This is the What Hi-Fi? Hall of Fame, celebrating more than four decades of landmark consumer electronics products. This is part five, featuring our pick of the best products from 2010 to the present day, including products from Roksan, Chord and Naim.
You can read all the parts of the feature by following the links below.
Roksan Caspian M2 (2010)
Roksan’s Caspian integrated stereo amp had been knocking around in one guise or another for the best part of 15 years before the M2 hit our test rooms. At a stroke, Roksan redefined what was possible at the price – in terms of build, usability and performance, the Caspian M2 set a dizzily high standard.
The inevitable Awards followed – Roksan, emboldened, shifted the price of the M2 upwards to a point it ceased to be a bargain and became simply cracking value. Nevertheless, its appeal is undimmed and we don’t envisage falling out of love with it any time soon.
MORE: Best stereo amplifiers
Audioquest Dragonfly (2012)
Though expensive in terms of cost per square inch, for its effect on your music the Audioquest Dragonfly was superb value for money.
Recognising that consumers were starting to use computers for listening via headphones or streaming to a system, Audioquest took the crucial work away from computers and made sure it was done properly.
Plug your headphones into your laptop and have a listen. Then plug your headphones into a Dragonfly plugged in to your computer and do the same. Hear the difference? Of course you can.
Chord Hugo (2014)
There’s a strong case to be made for quite a number of Chord products to appear in this list. But it’s the oddly named Hugo that gets the nod, and we’ll say here and now it’s a classic-in-waiting.
Everything Chord does differently to any of its competitors is in place here, from the delightfully tactile casework, through the lovely shades of illumination indicating what Hugo is up to, to the inputs that are just slightly too close together for comfort. But what elevates Hugo is the sound it serves up when amplifying your headphones or converting your digital audio files.
Unlike its nominal competitors, Chord doesn’t buy in DAC chipsets but instead uses bespoke programmable circuits of its own design – and the results are unarguable, as a brace of What Hi-Fi? Awards demonstrates.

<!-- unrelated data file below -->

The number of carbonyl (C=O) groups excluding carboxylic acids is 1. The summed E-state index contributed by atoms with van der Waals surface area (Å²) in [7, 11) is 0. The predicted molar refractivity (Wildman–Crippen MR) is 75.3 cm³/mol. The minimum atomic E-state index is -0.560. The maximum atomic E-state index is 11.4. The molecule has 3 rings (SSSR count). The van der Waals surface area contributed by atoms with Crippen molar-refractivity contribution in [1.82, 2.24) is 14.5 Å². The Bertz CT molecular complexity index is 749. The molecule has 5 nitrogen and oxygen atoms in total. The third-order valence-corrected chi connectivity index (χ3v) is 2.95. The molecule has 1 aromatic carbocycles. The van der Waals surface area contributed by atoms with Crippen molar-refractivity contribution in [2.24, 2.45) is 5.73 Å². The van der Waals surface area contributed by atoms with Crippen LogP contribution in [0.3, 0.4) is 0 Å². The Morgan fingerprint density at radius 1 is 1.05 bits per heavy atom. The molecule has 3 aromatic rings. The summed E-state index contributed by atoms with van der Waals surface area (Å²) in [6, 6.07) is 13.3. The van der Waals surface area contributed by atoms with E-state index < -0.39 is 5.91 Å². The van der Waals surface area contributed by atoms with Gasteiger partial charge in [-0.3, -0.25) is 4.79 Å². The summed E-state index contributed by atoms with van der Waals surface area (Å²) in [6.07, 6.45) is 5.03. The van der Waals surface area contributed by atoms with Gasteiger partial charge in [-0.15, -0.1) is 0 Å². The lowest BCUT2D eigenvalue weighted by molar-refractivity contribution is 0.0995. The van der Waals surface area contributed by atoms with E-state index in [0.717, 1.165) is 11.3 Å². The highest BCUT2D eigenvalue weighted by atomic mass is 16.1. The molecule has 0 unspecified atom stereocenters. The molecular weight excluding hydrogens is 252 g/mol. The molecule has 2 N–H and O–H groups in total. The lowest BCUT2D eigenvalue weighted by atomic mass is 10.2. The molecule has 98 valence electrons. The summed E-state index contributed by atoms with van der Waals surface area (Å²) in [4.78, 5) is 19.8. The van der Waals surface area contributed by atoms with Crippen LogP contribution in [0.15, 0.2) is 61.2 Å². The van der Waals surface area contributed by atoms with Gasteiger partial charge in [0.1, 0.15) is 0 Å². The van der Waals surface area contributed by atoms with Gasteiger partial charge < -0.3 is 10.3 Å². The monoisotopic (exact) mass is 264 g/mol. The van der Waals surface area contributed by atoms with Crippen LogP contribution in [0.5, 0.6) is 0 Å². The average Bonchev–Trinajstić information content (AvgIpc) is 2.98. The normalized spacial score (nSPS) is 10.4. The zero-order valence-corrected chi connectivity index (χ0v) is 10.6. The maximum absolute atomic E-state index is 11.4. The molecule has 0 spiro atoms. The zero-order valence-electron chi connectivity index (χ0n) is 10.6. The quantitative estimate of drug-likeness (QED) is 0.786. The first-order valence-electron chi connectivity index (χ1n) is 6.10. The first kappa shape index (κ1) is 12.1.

MORE: Chord Hugo TT review
Naim Mu-so (2014)
New ground can be broken only once, and so it was that Naim – venerable Salisbury doyen of ‘real’ hi-fi – established the wireless speaker as ‘real’ hi-fi.
And, at the same time, it established a market for £1000 wireless speakers where none had existed beforehand. If your product is available in John Lewis and Apple stores, at precisely no discount whatsoever, you know you’ve conquered the mainstream.
By refusing to compromise – in the quality of materials and components, on the functionality and aesthetic of design – and by treating the (previously relatively low-rent) wireless speaker market with the same seriousness brought to bear on its more traditional products, Naim at a stroke invented a product category, inspired any number of imitators and raised its profile no end.
MORE: Naim Mu-so review
KEF LS50 Wireless (2017)
KEF has taken a pair of Award-winning speakers and transformed them into the hi-fi of the future. It really is that simple.
Although some manufacturers have flirted with solutions such as this before, none has executed it as spectacularly as KEF. The company has managed to marry expert speaker engineering with electronic wizardry and transform an already stunning pair of passive standmounters into something sensational.
And despite all the extra functionality there’s no compromise to the sound. These speakers are beautifully balanced, with impressive vocals and articulate bass. Their sense of musicality and timing is marvelously captivating.
When people think of a hi-fi system, traditional images of multiple boxes stacked on a rack spring to mind. Now is the time to rethink that concept, thanks to the KEF LS50 Wirelesses.
MORE: What Hi-Fi? Awards 2017